the workhouse | St. Louis Public Radio

the workhouse

The Bail Project plans to bail out tens of thousands of people in dozens of cities. Since January, its St. Louis team has bailed out 756 people.
David Kovaluk | St. Louis Public Radio

The first time Michael Milton helped buy somebody’s freedom, he didn’t expect it would be so simple.

He filed some paperwork, handed over cash and waited. Several hours later, the 19-year-old for whom Milton posted bail walked out of the St. Louis City Justice Center. The teenager had spent three months behind bars because he didn’t have $750 to make bail.

Whitney Gipson thanks supporters outside the St. Louis City Justice Center. Gipson is one of three women bailed out of jail by Expect Us activists ahead of Mother's Day. (May 12, 2018)
Carolina Hidalgo | St. Louis Public Radio

Whitney Gipson was one of three women bailed out of jail before Mother’s Day thanks to the efforts of St. Louis activists. Expect Us raised nearly $3,000 through an online fundraiser. 

Members of Expect Us met with other advocates at the St. Louis Justice Center on Saturday. The event included food, children’s activities and short speeches by local demonstrators and leaders, including Democratic Missouri Rep. Bruce Franks.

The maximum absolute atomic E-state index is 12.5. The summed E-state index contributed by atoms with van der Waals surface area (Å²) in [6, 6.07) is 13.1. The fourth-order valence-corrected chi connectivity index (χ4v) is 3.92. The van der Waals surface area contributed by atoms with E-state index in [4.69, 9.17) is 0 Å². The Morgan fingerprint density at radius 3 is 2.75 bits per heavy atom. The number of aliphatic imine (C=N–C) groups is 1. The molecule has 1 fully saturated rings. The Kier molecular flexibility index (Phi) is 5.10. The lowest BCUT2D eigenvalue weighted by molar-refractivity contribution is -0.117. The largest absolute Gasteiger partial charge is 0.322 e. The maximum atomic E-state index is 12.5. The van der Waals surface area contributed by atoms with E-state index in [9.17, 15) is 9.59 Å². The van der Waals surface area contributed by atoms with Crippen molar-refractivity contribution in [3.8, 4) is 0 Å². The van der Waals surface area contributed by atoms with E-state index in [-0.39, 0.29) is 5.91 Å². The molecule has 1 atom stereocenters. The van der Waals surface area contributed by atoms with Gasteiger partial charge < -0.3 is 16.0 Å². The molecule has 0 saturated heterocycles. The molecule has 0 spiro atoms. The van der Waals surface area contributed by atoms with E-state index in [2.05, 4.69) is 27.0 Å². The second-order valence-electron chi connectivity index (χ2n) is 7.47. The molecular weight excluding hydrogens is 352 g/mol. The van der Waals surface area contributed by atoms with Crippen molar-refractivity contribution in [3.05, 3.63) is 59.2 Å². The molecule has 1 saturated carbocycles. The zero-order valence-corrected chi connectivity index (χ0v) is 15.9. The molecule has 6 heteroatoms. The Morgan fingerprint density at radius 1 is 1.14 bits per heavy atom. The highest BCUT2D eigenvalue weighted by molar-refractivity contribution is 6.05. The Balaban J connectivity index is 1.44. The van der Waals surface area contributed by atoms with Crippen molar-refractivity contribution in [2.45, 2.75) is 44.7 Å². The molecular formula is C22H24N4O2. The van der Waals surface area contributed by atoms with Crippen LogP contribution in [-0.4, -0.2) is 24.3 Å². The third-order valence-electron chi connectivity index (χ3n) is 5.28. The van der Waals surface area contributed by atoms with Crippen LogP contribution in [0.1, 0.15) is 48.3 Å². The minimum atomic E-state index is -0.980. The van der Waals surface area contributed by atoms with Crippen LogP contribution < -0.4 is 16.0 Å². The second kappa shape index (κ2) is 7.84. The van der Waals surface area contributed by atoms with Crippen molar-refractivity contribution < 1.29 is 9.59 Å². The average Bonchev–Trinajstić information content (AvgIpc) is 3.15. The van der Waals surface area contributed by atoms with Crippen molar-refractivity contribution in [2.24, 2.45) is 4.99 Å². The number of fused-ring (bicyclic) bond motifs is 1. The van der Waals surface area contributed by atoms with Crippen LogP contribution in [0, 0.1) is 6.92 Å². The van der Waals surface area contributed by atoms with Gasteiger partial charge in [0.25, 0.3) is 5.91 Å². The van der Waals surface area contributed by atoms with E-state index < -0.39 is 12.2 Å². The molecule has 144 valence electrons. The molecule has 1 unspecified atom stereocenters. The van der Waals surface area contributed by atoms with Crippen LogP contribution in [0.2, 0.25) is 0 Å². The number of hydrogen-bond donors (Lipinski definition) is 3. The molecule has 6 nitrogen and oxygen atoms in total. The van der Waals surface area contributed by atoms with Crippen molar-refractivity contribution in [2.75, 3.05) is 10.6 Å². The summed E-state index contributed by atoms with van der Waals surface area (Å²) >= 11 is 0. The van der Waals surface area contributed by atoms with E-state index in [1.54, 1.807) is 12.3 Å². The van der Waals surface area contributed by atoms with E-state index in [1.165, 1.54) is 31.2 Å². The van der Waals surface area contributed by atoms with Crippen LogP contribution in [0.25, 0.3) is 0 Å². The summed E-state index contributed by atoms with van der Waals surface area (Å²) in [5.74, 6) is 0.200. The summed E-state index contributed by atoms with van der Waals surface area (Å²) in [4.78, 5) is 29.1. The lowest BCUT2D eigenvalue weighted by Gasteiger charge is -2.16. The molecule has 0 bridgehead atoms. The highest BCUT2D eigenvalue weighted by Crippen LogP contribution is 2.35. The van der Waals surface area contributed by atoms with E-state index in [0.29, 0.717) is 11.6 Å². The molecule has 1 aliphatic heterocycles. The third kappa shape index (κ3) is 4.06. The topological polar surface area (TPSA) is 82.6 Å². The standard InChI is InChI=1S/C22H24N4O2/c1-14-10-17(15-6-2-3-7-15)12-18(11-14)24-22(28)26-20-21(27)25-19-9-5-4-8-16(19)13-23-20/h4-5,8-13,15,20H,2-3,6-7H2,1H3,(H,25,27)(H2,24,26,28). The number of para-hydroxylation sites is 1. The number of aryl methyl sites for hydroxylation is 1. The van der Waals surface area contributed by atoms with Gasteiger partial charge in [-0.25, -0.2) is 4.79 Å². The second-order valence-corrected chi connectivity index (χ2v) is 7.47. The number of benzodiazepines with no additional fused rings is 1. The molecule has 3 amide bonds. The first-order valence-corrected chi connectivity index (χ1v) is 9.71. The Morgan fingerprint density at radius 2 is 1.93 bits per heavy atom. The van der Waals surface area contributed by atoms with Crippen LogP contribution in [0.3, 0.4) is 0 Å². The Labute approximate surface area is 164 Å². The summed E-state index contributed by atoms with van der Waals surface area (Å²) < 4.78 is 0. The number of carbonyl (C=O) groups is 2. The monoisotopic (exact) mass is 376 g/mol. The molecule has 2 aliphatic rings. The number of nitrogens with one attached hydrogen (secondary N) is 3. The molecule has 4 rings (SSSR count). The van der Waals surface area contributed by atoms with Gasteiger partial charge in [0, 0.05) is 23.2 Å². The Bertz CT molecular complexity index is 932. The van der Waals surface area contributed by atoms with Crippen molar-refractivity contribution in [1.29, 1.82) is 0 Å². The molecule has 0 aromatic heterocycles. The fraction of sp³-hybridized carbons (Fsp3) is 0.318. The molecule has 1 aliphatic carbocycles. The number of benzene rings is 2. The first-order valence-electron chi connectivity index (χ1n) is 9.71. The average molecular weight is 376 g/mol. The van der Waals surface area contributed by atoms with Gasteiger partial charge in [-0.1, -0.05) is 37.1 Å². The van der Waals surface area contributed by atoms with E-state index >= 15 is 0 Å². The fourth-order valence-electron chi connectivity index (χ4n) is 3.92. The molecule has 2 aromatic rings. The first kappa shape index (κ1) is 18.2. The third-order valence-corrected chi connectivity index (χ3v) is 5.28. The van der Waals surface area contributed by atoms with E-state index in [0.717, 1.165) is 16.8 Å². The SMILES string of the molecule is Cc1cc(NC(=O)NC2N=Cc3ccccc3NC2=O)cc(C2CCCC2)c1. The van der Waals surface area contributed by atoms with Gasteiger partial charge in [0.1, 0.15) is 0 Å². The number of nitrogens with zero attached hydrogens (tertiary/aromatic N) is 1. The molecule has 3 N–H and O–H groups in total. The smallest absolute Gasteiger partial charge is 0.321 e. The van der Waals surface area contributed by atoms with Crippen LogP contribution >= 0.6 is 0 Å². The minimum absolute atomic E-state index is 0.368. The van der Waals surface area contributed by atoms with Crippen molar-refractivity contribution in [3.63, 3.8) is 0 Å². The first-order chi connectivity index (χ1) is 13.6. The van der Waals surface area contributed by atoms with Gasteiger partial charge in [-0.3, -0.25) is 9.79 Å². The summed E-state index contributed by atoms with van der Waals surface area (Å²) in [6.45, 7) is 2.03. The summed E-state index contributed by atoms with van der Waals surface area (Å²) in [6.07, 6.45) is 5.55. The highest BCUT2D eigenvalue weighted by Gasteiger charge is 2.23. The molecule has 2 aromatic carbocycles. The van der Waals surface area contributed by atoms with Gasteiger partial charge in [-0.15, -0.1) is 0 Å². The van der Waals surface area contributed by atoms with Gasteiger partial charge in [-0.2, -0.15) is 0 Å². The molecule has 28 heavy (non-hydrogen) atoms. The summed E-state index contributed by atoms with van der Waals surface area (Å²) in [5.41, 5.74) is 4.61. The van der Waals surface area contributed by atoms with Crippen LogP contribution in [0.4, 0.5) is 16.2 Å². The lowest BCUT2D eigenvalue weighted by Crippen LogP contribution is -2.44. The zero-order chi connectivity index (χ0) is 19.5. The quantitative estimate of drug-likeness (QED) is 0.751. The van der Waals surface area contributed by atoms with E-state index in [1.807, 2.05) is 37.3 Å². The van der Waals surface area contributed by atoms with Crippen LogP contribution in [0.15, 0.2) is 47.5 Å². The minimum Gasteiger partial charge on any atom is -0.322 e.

Gipson, 26, told a small crowd about her experiences while staying at the city’s two jails.

St. Louis Public Radio and other local news outlets took a guided tour of the Medium Security Institution, also known as the Workhouse, in March 2018.
Ashley Lisenby | St. Louis Public Radio

St. Louis public safety officials want city residents to know people jailed at the St. Louis Medium Security Institution are treated humanely despite allegations to the contrary.

In March, the mayor’s spokesman invited reporters to tour the jail — commonly known as the Workhouse — after weeks of requests for access from local press. A pending lawsuit against the jail by ArchCity Defenders alleges inhumane conditions, including poor ventilation, rodent and insect infestation and problems with black mold.

Public Safety Director Jimmie Edwards and Corrections Commissioner Dale Glass fended off the claims in the lawsuit.